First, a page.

Programming with Processing – CFMS course

I convene a Production Programme in Interactive Media at the Centre for Film and Media Studies at the University of Cape Town. The second semester of the course centres around an Introduction to Programming unit. This is definitely the most difficult part of the programme for the students, as it is where the course shifts from a design course to one which emphasizes the need for students to grapple more seriously with the development, systems and coding of online media.

When I started teaching this course, I taught ActionScript. This was easy for students in certain ways, but I never felt it really produced the kind of technical learning that I aimed to facilitate. Apart from the cost of the software, the fact that Flash was a closed proprietary system did not assist the students with learning from other programmers’ code. The visual interface also meant many code-shy students were able to avoid really engaging with scripting, and the distributed code could be extremely confusing. Finally, the programme is built for industry workflows, and thus also assumes that the user is a skilled scripter who is familiar with concepts such as object orientation. Last year, with the assistance of Lyndon Daniels, who put together some open content learning materials I ditched Flash and shifted the curriculum to the Processing language.

Robot mini game by Paige Aupiais
Robot mini game by Paige Aupiais

This alien game by Paige Aupiais is an example of the kind of mini game which students are able to develop after four weeks (16 hours) of classes in Processing. While it is not a playable game just yet, it does show how Processing makes it possible to master basic concepts such as variables and operators, functions, controlling program flow with loops and conditional statements, and even objects and classes  (You’ll need to have Java installed on your machine if you want to try out Paige’s game.)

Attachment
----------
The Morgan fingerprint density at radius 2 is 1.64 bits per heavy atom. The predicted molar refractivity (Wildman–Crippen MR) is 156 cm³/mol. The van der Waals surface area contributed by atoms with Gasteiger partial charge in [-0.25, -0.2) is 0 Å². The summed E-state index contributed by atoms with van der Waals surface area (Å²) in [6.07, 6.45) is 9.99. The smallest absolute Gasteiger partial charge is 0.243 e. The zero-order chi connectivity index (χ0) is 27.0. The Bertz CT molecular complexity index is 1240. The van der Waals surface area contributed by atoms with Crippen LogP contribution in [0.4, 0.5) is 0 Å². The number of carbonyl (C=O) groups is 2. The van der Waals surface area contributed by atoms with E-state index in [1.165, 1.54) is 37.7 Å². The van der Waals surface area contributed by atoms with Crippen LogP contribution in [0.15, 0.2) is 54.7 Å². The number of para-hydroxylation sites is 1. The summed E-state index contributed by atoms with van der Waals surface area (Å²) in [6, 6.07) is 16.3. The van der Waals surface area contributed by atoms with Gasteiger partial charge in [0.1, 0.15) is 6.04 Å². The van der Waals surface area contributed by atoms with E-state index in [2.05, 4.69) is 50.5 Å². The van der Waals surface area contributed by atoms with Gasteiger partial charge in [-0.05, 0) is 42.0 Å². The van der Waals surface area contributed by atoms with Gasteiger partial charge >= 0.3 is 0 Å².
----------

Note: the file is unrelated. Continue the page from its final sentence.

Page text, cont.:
So where did this wonderful little language and ecosystem originate?  Processing is a language that was developed by Ben Fry and Casy Reas, initially as part of an award-winning project intended to introduce programming to visually trained artists and designers.

Processing works as a kind of wrapper for the Java language  which simplifies students’ first experience of programming and also makes it (relatively) easy to program visual output. This makes it an excellent introduction to programming for artists and designers since it immediately gives complete novices the ability to generate graphical effects and interactions. (In Processing, Hello World is a one-line sketch which draws a shape such as a line, ellipse, or rectangle.) Unlike other beginner environments though, when the training wheels are ready to come off, students have access to the massive resource of libraries developed for the Java language, such as for example the OpenGL libraries, and to the physical computing possible with the Arduino micro-processor.

Another key advantage is the active and helpful community centred around the site, the detailed reference materials, demos, and downloads. This community is particularly helpful to beginner programmers because many other users are novices who are likely to be asking beginner questions.

Basic programming concepts do not change very much between languages and so the course provides a foundation of ‘procedural literacy’ for keen students who want to launch into an exploration of other languages or of scripting in object-oriented languages.

The Return of Pacman by Robin Combrink
The Return of Pacman by Robin Combrink

That said, Processing has several disadvantages in comparison to Adobe’s Flash, another environment where non-technical beginners often first dip their toes in the water as scripters. The absence of a visual interface or timeline for Processing means it is more suitable for producing procedural images than for conventional drawing or animation workflows. Another is the disappointments and difficulties associated with publishing Processing sketches. The need for a Java plugin (less common than the Flash player), the slow loading times and relatively processor-intensive Java applets are all additional hurdles for beginners and their users.

Here the Processing.js project (a sister project to is a response to the widespread support for Javascript by most browsers. Processing.js conforms to web standards, and is immediately viewable in modern browsers without the need to install any plugins. The example above is a mini game created by my son Robin (twelve). He has recently taken an interest in programming (mostly by looking over my shoulder as I prepare for class) and wrote this little game. I published it for him as a Processing.js sketch, using the HTML5 canvas element.

Source code: here

Built with Processing


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